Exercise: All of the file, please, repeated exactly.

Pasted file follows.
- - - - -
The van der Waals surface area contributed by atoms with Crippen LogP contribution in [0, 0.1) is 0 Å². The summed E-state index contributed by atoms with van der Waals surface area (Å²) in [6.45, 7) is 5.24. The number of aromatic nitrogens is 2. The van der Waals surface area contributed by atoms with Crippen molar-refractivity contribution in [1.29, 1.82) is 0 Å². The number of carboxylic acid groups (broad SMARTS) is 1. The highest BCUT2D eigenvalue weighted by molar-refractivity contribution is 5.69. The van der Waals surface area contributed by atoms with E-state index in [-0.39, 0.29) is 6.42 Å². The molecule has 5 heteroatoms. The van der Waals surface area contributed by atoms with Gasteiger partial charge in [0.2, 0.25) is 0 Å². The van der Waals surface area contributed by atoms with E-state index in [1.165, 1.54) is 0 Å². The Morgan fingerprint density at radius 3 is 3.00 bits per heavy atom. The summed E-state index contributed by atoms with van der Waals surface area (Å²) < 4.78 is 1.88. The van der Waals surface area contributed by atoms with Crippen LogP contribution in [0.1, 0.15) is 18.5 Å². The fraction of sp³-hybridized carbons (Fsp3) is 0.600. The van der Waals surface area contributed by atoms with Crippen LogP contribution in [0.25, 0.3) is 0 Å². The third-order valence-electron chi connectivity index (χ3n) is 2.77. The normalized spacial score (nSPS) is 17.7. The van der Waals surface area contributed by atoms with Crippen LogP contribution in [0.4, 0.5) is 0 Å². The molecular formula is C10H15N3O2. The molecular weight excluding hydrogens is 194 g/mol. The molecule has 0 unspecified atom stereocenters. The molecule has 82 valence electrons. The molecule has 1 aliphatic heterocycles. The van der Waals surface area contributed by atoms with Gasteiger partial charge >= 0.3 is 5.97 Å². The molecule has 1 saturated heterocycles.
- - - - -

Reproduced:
The van der Waals surface area contributed by atoms with Crippen LogP contribution in [0, 0.1) is 0 Å². The summed E-state index contributed by atoms with van der Waals surface area (Å²) in [6.45, 7) is 5.24. The number of aromatic nitrogens is 2. The van der Waals surface area contributed by atoms with Crippen molar-refractivity contribution in [1.29, 1.82) is 0 Å². The number of carboxylic acid groups (broad SMARTS) is 1. The highest BCUT2D eigenvalue weighted by molar-refractivity contribution is 5.69. The van der Waals surface area contributed by atoms with E-state index in [-0.39, 0.29) is 6.42 Å². The molecule has 5 heteroatoms. The van der Waals surface area contributed by atoms with Gasteiger partial charge in [0.2, 0.25) is 0 Å². The van der Waals surface area contributed by atoms with E-state index in [1.165, 1.54) is 0 Å². The Morgan fingerprint density at radius 3 is 3.00 bits per heavy atom. The summed E-state index contributed by atoms with van der Waals surface area (Å²) < 4.78 is 1.88. The van der Waals surface area contributed by atoms with Crippen LogP contribution in [0.1, 0.15) is 18.5 Å². The fraction of sp³-hybridized carbons (Fsp3) is 0.600. The van der Waals surface area contributed by atoms with Crippen LogP contribution in [0.25, 0.3) is 0 Å². The third-order valence-electron chi connectivity index (χ3n) is 2.77. The normalized spacial score (nSPS) is 17.7. The van der Waals surface area contributed by atoms with Crippen LogP contribution in [0.4, 0.5) is 0 Å². The molecular formula is C10H15N3O2. The molecular weight excluding hydrogens is 194 g/mol. The molecule has 0 unspecified atom stereocenters. The molecule has 82 valence electrons. The molecule has 1 aliphatic heterocycles. The van der Waals surface area contributed by atoms with Gasteiger partial charge >= 0.3 is 5.97 Å². The molecule has 1 saturated heterocycles.